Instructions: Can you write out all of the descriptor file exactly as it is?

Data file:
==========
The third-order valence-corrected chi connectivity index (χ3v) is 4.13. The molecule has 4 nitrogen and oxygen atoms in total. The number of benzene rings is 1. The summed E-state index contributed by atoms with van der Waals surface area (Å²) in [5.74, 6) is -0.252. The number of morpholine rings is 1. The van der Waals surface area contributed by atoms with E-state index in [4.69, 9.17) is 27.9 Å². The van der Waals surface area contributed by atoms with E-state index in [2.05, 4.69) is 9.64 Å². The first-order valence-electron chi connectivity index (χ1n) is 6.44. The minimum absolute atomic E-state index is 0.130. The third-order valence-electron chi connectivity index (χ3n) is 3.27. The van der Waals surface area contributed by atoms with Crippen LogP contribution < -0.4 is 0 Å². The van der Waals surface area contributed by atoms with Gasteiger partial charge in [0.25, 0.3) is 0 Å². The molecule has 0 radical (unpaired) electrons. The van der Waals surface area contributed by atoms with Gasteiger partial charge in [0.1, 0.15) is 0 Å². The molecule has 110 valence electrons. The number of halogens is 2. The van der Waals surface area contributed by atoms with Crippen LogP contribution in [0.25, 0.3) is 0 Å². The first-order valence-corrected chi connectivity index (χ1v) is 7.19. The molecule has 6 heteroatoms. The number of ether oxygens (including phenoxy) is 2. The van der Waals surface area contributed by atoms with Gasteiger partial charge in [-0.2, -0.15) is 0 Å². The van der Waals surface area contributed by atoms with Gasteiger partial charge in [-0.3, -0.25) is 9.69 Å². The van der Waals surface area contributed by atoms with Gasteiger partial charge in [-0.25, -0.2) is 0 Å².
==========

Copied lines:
The third-order valence-corrected chi connectivity index (χ3v) is 4.13. The molecule has 4 nitrogen and oxygen atoms in total. The number of benzene rings is 1. The summed E-state index contributed by atoms with van der Waals surface area (Å²) in [5.74, 6) is -0.252. The number of morpholine rings is 1. The van der Waals surface area contributed by atoms with E-state index in [4.69, 9.17) is 27.9 Å². The van der Waals surface area contributed by atoms with E-state index in [2.05, 4.69) is 9.64 Å². The first-order valence-electron chi connectivity index (χ1n) is 6.44. The minimum absolute atomic E-state index is 0.130. The third-order valence-electron chi connectivity index (χ3n) is 3.27. The van der Waals surface area contributed by atoms with Crippen LogP contribution < -0.4 is 0 Å². The van der Waals surface area contributed by atoms with Gasteiger partial charge in [0.25, 0.3) is 0 Å². The molecule has 0 radical (unpaired) electrons. The van der Waals surface area contributed by atoms with Gasteiger partial charge in [0.1, 0.15) is 0 Å². The molecule has 110 valence electrons. The number of halogens is 2. The van der Waals surface area contributed by atoms with Crippen LogP contribution in [0.25, 0.3) is 0 Å². The first-order valence-corrected chi connectivity index (χ1v) is 7.19. The molecule has 6 heteroatoms. The number of ether oxygens (including phenoxy) is 2. The van der Waals surface area contributed by atoms with Gasteiger partial charge in [-0.2, -0.15) is 0 Å². The van der Waals surface area contributed by atoms with Gasteiger partial charge in [-0.3, -0.25) is 9.69 Å². The van der Waals surface area contributed by atoms with Gasteiger partial charge in [-0.25, -0.2) is 0 Å².